The Plan to Stop Federal Law Enforcement of Public Lands

House Bill 621 is dead, but 622 would do much to undermine protections for our most treasured public lands

Leah Sottile

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On Wednesday, Utah Republican Representative Jason Chaffetz responded to public outcry and dropped H.R.621, which sought to sell off millions of acres of public land across the West. But a similar, lesser-known bill to gut public land protections, which Chaffetz introduced alongside H.R.621 on January 24, is still on the table.

Dubbed “the Local Enforcement for Local Lands Act,” the bill proposes stripping the U.S. Forest Service and Bureau of Land Management of its law enforcement powers. Both organizations employ uniformed rangers and criminal investigators, who enforce laws and investigate a whole host of issues on federal land: mineral resource theft, dumping of hazardous materials, vandalism of archeological areas, theft of artifacts and timber, and wild land arson, among other crimes. Opponents of 622 say that federal law enforcement officers also help protect species and habitats by deterring illegal off-highway vehicle use, patrolling big game habitats, and curbing waterway pollution.

With 622, Chaffetz appears to be ripping a page from the anti-public lands chapter of the Bundy Family playbook. The Bundy Family, widely known for it’s highly publicized 2014 standoff with Bureau of Land Management agents on its Nevada cattle ranch, believes federal agencies should totally cede control of America’s public lands to local counties. That was the point that Ammon and Ryan Bundy, sons of Nevada rancher Cliven Bundy, drove home last year as they led a group of armed men in the highly-publicized 41-day takeover of southeastern Oregon’s Malheur National Wildlife Refuge. At press conferences, Ammon Bundy argued that by controlling land at the local level, counties could decide whether “to get the logger back to logging, to get the rancher back to ranching, to get the miner back to mining.”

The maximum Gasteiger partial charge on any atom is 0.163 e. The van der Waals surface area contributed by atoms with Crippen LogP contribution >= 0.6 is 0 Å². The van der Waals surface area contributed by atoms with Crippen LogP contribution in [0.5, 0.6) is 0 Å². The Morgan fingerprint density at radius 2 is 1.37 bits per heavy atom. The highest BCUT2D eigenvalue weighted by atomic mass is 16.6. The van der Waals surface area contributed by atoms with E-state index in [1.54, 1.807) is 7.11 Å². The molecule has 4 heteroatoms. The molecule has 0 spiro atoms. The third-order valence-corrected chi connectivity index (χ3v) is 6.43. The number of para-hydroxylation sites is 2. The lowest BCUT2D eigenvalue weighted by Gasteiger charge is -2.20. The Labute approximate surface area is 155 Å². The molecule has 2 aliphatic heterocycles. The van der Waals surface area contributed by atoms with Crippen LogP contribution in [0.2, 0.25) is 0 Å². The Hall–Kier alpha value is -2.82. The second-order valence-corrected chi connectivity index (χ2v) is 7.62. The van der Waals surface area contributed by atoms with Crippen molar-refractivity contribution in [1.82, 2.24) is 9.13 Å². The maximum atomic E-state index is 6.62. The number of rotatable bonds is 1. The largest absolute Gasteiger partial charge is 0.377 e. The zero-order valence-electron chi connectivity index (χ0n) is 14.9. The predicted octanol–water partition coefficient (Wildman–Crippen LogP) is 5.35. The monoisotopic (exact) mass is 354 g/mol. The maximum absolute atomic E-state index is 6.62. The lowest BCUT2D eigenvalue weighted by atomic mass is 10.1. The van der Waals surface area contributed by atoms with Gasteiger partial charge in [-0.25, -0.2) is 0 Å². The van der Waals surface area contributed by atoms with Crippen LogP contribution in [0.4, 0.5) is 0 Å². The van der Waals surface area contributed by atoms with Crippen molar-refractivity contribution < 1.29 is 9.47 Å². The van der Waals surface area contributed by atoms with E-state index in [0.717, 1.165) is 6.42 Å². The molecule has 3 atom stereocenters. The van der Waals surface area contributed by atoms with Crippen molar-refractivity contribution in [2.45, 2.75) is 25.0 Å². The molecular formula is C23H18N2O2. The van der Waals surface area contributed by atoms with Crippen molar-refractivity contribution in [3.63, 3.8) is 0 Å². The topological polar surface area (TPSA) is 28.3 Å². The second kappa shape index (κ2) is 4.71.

What Chaffetz and friends are proposing with 622—which Chaffetz originally introduced last year after the Malheur occupation—could have been written by Ammon Bundy himself: get the enforcement of public lands out of the hands of the feds, and into the hands of locals. “Federal agencies do not enjoy the same level of trust and respect as local law enforcement,” Chaffetz wrote in a joint statement with other members of the Utah delegation last March. “This legislation will help deescalate conflicts between law enforcement and local residents while improving transparency and accountability.” Policing functions are a “distraction” for BLM and Forest Service employees, the statement said. “This is a win all around.”

That’s not how environmental and conservation groups see it. Conservationists say taking away the law enforcement role from BLM and Forest Service officers is a part of a trend by GOP representatives to “defund our public lands, villainize public servants who are managing these lands, and in cases like this remove their ability to do their job,” says Brent Fenty, executive director of Oregon Natural Desert Association, an organization devoted to protecting the health of the state’s deserts. (BLM and Forest Service contacts refused to comment for this story, citing pending litigation.)

But here’s the scary part: what Chaffetz is proposing is already happening in some Oregon counties.

In Grant County, the Oregonian reported that Sheriff Glenn Palmer, a Constitutional sheriff who has designated his own militia and who supported the Bundy occupation, transferred the patrolling of Forest Service roads and campgrounds to local deputies, questioning if Forest Service officials even had the Constitutional authority to police federal forests there. “There is a general mistrust of the federal government by people of this County, State and Nation,” Palmer wrote in a 2011 letter to the director of a national forest located in Grant county. “Within the confines of Grand County, Oregon, the duties and responsibility of law enforcement will rest with the County Sheriff and his designees.”

If 622 passed, guys like Palmer would be “in charge of enforcing environmental rules, protecting endangered species, and protecting the rights of hikers,” says Steve Pedery, conservation director of Oregon Wild, a group working to protect Oregon forests and waterways. “That doesn't seem like a very good idea.”

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